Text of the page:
A feud over a boy. But it’s never really about the boy. After a school shooting everyone looks for a motive. It’s so easy to say, “If only this one thing” or “This is the why.” There is never one reason, one why. It’s a million little things that slowly fester, just under the surface. Use whatever metaphor makes you happy; the straw that broke the camel’s back, the one cut too deep. In 1966 authorities tried to blame a brain tumor for Charles Whitman’s killing spree at the University of Texas. In 1979 16-year-old student Brenda Spencer claimed it was because “I don’t like Mondays.” Patrick Edward Purdy, who shot off 106 rounds into a school in 1989, claimed he “just hated everyone.” I don’t remember her name, the girl from my high school. She was crying on the stand. She had regret for what she had done. I guarantee she would do it again, despite her proclamations otherwise. It wasn’t the cheating boyfriend, it was the million little things that led her there.



Why won’t I ever do it?


I don’t have an easy answer. I don’t have an answer at all. I have a college student and a high-schooler. I worry about them. I think to myself about the million ways it all could have been such a different outcome. I am thankful I didn’t have it in me. I know at this point in my life I wouldn’t ever do anything even slightly resembling this. I couldn’t take another life on a whim, because I had my feelings hurt, over a boy. Teenagers feel everything times a hundred. Hormones are out of control. People get inside their head. I wonder who is getting inside my daughter’s head. I play like I’m a “cool mom” by watching her YouTube videos and sending her silly memes. But I’m trying to get inside her head. Trying to make sure, when someone pours Rug Doctor soap in her hair on the bus, she doesn’t start counting bullets.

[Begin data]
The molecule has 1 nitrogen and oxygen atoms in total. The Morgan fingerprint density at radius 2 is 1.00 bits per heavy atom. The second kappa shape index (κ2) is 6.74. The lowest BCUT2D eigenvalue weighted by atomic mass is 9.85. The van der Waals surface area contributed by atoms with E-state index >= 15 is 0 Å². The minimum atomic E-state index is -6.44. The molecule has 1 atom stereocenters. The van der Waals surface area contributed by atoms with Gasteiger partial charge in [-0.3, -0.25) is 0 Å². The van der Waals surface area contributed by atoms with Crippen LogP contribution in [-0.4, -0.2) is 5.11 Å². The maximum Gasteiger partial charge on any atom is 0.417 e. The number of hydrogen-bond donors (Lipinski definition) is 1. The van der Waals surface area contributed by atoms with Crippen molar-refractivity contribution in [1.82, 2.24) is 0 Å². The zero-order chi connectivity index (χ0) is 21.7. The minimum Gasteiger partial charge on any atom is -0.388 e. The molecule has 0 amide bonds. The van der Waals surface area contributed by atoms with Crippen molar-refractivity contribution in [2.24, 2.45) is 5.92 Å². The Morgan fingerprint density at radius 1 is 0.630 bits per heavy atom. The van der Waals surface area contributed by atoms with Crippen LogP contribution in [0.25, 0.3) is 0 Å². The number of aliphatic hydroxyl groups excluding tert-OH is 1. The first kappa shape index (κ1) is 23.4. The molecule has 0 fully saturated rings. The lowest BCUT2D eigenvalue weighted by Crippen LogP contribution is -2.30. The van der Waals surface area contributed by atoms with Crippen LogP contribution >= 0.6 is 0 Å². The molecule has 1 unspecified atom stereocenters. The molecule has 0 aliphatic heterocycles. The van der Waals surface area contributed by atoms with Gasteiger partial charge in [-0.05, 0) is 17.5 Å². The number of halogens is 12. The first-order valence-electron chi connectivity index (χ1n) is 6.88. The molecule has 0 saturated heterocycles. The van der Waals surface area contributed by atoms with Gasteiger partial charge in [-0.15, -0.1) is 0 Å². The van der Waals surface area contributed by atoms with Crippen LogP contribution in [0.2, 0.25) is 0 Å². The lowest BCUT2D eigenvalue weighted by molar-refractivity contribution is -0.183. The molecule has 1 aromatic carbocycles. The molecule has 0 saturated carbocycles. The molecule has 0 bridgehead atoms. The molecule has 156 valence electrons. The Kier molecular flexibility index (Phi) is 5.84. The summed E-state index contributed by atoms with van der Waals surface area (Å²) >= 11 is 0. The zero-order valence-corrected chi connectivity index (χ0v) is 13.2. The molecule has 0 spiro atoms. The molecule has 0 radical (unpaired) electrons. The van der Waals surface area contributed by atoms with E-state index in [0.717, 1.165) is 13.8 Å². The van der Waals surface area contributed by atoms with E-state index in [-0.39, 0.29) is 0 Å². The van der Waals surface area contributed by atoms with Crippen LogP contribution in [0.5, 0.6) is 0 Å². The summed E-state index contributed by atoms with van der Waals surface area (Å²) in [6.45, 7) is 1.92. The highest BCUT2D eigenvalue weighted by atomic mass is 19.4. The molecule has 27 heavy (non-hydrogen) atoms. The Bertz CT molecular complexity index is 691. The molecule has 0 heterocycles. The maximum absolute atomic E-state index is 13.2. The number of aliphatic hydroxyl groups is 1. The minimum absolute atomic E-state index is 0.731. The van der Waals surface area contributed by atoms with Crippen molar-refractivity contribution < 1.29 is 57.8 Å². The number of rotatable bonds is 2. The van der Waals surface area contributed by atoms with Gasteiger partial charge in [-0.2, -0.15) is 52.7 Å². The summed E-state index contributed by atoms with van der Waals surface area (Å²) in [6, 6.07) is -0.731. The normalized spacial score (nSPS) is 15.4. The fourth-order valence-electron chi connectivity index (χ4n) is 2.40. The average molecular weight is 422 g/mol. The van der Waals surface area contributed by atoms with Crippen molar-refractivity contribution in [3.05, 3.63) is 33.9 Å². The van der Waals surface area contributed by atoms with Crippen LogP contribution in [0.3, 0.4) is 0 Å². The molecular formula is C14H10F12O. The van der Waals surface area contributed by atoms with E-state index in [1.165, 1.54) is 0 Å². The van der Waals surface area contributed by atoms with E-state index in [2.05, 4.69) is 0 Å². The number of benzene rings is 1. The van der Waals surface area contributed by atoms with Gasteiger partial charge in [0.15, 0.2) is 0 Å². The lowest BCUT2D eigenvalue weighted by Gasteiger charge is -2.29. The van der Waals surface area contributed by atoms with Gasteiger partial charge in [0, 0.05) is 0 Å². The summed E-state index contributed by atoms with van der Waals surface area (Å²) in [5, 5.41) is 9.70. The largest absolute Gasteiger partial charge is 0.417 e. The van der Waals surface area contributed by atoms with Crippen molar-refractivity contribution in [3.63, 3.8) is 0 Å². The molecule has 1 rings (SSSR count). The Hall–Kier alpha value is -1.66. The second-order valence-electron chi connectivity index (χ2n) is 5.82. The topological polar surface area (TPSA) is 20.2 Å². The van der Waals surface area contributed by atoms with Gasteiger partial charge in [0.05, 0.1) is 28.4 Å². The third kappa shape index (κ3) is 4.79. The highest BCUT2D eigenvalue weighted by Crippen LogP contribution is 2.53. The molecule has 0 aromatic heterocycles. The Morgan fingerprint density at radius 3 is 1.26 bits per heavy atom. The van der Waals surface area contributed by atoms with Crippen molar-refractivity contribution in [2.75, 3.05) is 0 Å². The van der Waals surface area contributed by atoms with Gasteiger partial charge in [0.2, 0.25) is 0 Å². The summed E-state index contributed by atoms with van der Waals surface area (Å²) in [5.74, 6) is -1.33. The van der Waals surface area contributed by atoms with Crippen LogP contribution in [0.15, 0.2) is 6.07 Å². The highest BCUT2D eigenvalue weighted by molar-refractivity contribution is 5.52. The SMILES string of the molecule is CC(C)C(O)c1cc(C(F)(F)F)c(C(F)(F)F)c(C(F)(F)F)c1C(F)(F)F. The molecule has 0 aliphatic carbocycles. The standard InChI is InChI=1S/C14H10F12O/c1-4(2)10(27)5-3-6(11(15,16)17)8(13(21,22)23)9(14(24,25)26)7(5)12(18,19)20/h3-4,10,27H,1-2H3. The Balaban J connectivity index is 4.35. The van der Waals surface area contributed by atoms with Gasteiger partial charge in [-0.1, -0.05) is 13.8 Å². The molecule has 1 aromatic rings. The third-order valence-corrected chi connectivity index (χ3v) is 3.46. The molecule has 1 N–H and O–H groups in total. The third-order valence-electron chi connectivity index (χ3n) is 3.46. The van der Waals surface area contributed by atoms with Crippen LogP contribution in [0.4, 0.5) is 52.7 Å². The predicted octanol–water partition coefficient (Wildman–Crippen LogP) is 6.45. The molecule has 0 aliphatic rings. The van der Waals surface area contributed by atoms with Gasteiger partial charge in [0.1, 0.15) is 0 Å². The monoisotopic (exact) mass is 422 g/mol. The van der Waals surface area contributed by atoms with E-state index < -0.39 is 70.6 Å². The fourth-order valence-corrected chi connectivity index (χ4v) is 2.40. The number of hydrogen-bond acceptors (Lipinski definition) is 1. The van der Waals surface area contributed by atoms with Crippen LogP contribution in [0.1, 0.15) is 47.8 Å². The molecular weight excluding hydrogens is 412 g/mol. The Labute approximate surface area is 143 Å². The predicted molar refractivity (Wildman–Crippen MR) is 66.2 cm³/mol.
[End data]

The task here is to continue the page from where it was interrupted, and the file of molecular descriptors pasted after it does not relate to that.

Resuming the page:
I am not that person, but I almost was


Fuck those people and fuck that town. Even today, almost 30 years later, I have no desire to see anyone there. I don’t care if they are famous or, more likely, knocked up young and divorced and miserable. That last bit actually makes me smile a little. I’m not living a perfect life. I still think the world would be better off without most of them. The ones who picked on me, called me names, shut me in locker rooms with no clothes, pushed me, prank called me, made me doubt me. It still lingers, even today, that self-doubt. I can say I didn’t do it because of faith, but that would be a lie. It could have been fear; but I wasn’t scared of them, it was just hate. I had easy access to a weapon. Can we say for sure it was the Prozac? Probably not. There was no social media, but word got around. Rumors, stories, they populated the halls in little square-folded pieces of paper. Maybe there is no reason. Hell, if I could get away with it, there is a short list of people from my high school who would make the cut.



1…Called me a slut and a virgin in the same week, just trying to find the right button to push

2…Stole my lunch money and threatened me if I told

3…Asked me to prom in front of everyone…as a joke

4…Pushed me down at the roller rink because a cute guy was looking at me, not them

5…Tore up their schoolbook and blamed it on me

6…I’ll save this one for later…





Karen Cline-Tardiff

Karen was born and raised in Texas, but has lived all over the US. She writes because she has to. Her family puts up with her antics. Her poetry chapbook Stumbling to Breathe is on Kindle digital.

Editor review

1 Comment

  1. Johm June 26, at 12:26

    Yes, yes, and yes. This is a most thoughtfully written story.